HomeLatest NewsUK PM race: Sage Sunak's California references could affect chances

UK PM race: Sage Sunak’s California references could affect chances

London: Former chancellor of the United Kingdom and hopeful for the position of prime minister Rishi SunakIts team feels its mention in Silicon Valley California The early campaign to succeed Boris Johnson as British prime minister could affect his chances in the Conservative Party leadership race.
‘The Daily Telegraph’ quoted sources in Sunak’s Ready 4 Rishi campaign team as claiming that when he mentioned California for the third time in less than 10 minutes they sensed things were not going well.
On stage at one of the early hustings in Eastbourne on August 5 to vote Tory members between Sunak and Foreign Secretary Lees. trussThe former British Indian minister responded to a question about the career he would choose as a young graduate by reflecting on the “culture” of initiative he saw while living on the West Coast of the United States between 2004 and 2006.
“I find it incredibly inspiring and empowering. If I were a young man, I would want to go and do something like that,” he replied.
Staff at his campaign headquarters in central London felt his focus on California showed he was out of touch and summed up his failure to win over grassroots Tory members as polls showed members backing Truss by more than two to one.
“People are starting to say it’s not going to happen now and he’s not connecting with voters at home,” a campaign source told the newspaper.
“He kept talking about California and technology. It became an open secret in the campaign that he wasn’t going to win. These hustings were the point where things really took a turn because everyone started to realize it,” the source said.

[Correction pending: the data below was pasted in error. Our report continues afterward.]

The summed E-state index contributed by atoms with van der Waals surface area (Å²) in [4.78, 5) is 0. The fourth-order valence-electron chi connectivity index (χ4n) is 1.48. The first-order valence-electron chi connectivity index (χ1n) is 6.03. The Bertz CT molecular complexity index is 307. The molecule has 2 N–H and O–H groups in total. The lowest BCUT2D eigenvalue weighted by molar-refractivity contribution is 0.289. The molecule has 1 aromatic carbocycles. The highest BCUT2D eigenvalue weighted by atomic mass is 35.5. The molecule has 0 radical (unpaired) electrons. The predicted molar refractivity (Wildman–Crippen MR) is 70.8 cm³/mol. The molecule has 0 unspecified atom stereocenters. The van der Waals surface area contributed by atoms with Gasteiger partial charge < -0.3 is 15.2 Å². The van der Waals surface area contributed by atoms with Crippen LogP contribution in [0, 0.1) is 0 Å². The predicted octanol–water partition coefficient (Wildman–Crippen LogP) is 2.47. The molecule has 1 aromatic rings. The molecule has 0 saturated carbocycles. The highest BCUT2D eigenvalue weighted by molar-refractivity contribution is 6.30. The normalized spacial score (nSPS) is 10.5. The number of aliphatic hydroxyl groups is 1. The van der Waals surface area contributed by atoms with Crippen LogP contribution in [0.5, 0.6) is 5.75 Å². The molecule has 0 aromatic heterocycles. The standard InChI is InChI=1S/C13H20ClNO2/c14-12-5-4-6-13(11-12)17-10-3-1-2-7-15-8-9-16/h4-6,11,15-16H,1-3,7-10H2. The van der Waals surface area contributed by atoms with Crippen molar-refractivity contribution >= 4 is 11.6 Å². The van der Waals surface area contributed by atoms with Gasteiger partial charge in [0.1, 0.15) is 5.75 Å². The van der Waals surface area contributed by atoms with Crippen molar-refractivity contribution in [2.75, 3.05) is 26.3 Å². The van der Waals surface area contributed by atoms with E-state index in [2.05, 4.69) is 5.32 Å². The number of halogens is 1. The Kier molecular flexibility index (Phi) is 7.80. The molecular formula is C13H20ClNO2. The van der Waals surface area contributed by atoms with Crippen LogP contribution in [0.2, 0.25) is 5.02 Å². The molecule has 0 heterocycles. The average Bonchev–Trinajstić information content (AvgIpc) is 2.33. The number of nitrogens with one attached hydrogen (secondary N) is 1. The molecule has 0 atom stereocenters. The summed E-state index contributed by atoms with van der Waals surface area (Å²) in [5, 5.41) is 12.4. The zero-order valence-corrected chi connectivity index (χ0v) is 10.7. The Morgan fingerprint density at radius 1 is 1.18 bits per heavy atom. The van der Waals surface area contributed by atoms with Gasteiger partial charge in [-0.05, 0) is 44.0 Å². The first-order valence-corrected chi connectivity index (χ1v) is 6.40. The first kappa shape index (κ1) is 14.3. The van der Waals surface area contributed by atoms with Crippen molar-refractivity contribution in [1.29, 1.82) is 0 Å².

Sunak’s “blockbuster effect” was felt in the early stages of his leadership run when he was the front-runner among his fellow members. parliament As the campaign progressed to the wider Tory base, it began to fizzle out and he is now trailing by more than 30 points in the polls and expected to lose heavily.
MPs who spoke to ‘The Telegraph’ pointed to the decision on July 27 to promise to cut VAT on the energy bill – weeks after scrapping it as chancellor – as an example of what could be seen as a failure to set a clear narrative. Tory members at the start of the campaign.
The move was interpreted as a U-turn that showed Sunak was not serious about his commitment to being a hockey player financially, even in the face of a cost-of-living crisis.
“His whole campaign was built on not cutting taxes until the time was right, and now he’s saying: ‘Lo and behold, I announced the right moment. It’s like, God, what do you think? You can’t have your cake and eat it,'” one The MP told the newspaper.
The report reflects how Sunak travels by car rather than by helicopter as his rival Liz Truss.
A sweet-toothed Sunak is often seen snacking on a bag of chocolate bites by her staff, and a recent photo shows her curled up, her head resting on a backpack, as she naps between engagements.
But despite this down-to-earth appeal, the self-described tech fanatic can’t shake the accusation that he is “addicted to Twitter” and has failed to connect with the largely elderly members of the Conservative Party.
One Sunac-supporting MP said his party had “played with clichéd notions of what membership is”, putting together a campaign of policy ideas that were “the worst of all possible worlds”.
However, loyalists point to the fact that turnout is expected to be low, around 65 percent, and question the polling system that consistently shows Truss ahead by more than 30 points. Also, the focus on rising energy bills is now a key campaign factor that could favor the former chancellor’s move to target support for families.
“The cost of energy thing is such a dominant feature that what was discussed earlier in the campaign is now somewhat irrelevant,” said one Sunac loyalist.

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